- We will discover our real identities by loving and accepting ourselves.
- Our self-esteem will increase as we give ourselves approval on a daily basis.
- Fear of authority figures and the need to “people-please” will leave us.
- Our ability to share intimacy will grow inside us.
- As we face our abandonment issues, we will be attracted by strengths and become more tolerant of weaknesses.
- We will enjoy feeling stable, peaceful, and financially secure.
- We will learn how to play and have fun in our lives.
- We will choose to love people who can love and be responsible for themselves.
- Healthy boundaries and limits will become easier for us to set.
- Fears of failure and success will leave us, as we intuitively make healthier choices.
- With help from our ACA support group, we will slowly release our dysfunctional behaviors.
- Gradually, with our Higher Power’s help, we will learn to expect the best and get it.
Copyright © 2018 by Adult Children
of Alcoholics / Dysfunctional Families
World Service Organization, Inc.
All rights reserved
Self-Sabotage "I decided the only way to overcome this self sabotage was to integrate my critical parent into my recovery process." BRB p. 207 We tried to ignore our critical inner parent - that compilation of the voices we heard as children and were used to hearing...
Honesty "With the help of ACA, we are offering our parents fairness as we look at the family system with rigorous honesty. We are looking for the truth so that we can live our own lives with choice and self-confidence. We want to break the cycle of family...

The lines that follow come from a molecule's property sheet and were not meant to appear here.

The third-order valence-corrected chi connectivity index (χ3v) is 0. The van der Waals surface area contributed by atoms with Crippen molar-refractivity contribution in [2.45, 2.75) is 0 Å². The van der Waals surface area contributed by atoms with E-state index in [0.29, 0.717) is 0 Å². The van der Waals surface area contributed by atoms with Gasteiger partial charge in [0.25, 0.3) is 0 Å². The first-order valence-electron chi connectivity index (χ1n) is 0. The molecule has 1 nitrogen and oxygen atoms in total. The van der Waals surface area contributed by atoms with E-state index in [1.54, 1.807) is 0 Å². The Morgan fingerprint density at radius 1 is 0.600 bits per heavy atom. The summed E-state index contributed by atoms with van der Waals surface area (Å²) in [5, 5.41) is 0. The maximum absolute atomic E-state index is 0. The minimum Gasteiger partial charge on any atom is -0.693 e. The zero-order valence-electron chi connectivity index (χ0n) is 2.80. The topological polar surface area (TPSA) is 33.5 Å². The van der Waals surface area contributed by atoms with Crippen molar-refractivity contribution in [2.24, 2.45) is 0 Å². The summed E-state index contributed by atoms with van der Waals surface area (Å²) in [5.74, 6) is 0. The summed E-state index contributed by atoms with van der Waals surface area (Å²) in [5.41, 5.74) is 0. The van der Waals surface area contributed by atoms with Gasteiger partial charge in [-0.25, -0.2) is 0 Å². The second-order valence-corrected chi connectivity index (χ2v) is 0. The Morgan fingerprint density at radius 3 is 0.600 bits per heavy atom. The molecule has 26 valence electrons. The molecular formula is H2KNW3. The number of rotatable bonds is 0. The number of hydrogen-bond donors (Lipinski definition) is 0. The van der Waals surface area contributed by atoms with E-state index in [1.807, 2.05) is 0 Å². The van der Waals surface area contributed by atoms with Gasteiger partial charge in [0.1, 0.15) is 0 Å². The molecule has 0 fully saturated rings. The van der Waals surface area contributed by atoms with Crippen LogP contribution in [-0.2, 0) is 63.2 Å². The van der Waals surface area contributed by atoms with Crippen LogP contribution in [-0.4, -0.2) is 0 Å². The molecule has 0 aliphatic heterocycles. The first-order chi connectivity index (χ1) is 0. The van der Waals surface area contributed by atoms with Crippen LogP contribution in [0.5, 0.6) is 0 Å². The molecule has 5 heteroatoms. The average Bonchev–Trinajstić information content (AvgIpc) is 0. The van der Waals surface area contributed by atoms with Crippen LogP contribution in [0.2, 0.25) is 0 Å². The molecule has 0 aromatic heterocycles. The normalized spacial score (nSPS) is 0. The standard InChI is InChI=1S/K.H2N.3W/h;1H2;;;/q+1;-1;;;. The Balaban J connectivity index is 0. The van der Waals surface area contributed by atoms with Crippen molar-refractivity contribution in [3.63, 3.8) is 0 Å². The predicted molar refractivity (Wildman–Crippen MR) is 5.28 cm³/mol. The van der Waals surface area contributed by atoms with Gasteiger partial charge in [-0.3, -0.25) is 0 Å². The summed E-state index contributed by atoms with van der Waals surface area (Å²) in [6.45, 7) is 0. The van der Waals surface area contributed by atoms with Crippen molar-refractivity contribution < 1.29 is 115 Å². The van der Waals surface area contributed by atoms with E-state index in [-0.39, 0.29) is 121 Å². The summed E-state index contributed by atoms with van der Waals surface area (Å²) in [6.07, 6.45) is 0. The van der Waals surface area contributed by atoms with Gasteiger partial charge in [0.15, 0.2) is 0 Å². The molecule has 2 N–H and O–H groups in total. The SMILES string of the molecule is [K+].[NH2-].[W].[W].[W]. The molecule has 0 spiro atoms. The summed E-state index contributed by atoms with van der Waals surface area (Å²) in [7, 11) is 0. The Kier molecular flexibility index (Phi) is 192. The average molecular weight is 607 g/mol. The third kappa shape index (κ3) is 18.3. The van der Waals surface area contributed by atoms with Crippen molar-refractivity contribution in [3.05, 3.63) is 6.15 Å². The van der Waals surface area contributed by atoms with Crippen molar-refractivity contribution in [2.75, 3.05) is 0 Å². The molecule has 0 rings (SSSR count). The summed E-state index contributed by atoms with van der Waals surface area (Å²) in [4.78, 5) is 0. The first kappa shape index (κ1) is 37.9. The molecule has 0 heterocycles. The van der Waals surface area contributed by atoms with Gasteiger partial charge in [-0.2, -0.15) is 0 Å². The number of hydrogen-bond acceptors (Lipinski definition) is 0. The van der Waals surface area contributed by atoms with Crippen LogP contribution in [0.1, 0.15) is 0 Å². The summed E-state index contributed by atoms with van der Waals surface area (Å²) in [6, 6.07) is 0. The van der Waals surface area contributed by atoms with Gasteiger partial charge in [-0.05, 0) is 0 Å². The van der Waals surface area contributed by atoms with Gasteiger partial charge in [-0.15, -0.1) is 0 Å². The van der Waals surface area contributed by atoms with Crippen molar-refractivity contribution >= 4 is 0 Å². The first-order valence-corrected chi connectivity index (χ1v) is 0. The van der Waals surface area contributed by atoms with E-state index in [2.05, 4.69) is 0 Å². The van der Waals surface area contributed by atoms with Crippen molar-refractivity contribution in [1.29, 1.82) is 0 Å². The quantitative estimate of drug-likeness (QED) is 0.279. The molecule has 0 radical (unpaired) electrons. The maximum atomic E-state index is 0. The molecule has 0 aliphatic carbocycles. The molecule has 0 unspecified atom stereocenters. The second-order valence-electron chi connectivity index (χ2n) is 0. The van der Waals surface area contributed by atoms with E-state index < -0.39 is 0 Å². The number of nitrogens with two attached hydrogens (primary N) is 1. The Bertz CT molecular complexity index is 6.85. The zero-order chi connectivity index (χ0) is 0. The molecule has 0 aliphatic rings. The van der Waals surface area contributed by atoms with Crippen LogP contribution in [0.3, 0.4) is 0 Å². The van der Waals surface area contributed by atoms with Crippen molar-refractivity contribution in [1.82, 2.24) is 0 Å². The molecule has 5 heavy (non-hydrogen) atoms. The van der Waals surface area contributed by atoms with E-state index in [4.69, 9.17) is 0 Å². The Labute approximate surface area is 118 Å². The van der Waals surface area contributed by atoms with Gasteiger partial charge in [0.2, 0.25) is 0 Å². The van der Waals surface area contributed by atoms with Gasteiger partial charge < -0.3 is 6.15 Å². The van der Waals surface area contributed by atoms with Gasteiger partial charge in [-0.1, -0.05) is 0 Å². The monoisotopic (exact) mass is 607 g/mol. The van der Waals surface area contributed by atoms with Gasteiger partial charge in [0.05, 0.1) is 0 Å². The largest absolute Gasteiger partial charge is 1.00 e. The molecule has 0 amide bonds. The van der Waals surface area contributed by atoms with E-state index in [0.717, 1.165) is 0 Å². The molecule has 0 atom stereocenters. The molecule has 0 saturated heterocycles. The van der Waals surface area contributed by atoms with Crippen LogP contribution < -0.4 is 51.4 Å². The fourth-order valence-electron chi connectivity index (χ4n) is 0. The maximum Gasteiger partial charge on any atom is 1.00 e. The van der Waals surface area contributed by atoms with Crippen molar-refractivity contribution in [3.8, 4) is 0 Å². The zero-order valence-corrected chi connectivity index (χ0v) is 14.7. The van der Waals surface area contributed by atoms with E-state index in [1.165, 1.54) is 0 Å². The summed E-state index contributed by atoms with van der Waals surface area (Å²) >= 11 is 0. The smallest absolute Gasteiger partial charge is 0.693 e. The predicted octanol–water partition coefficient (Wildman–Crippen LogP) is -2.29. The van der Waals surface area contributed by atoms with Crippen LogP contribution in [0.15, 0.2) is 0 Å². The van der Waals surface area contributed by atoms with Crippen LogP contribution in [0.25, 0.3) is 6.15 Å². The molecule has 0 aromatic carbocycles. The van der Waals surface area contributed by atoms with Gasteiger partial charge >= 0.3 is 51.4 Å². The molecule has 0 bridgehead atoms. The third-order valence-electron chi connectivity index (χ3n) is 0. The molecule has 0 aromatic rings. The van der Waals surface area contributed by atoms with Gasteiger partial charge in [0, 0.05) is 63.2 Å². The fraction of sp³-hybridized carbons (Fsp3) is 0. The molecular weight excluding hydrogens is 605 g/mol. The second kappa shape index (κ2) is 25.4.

Acting Out "By working the ACA program, we learn to recognize when we are thinking like a victim or persecutor and to talk about it." BRB p. 9 Since the Laundry List was such an important part of our original identification when we found ACA, we used that mindset (how...
Survivor "It is my bias that no one deserves to live a life of fear and shame." BRB p. xviii Many ACAs go from blaming, shaming, complaining, and condemning ourselves and others to finally learning to name what is really going on. By doing so, we begin to come out of...
Grief as Freedom "Experienced ACA members speak of grief with a sense of serenity rather than with sorrow or resentment." BRB p. 200 When listening to ACAs share at meetings, newcomers may at first only hear the recounting of the childhood events and their effects. If...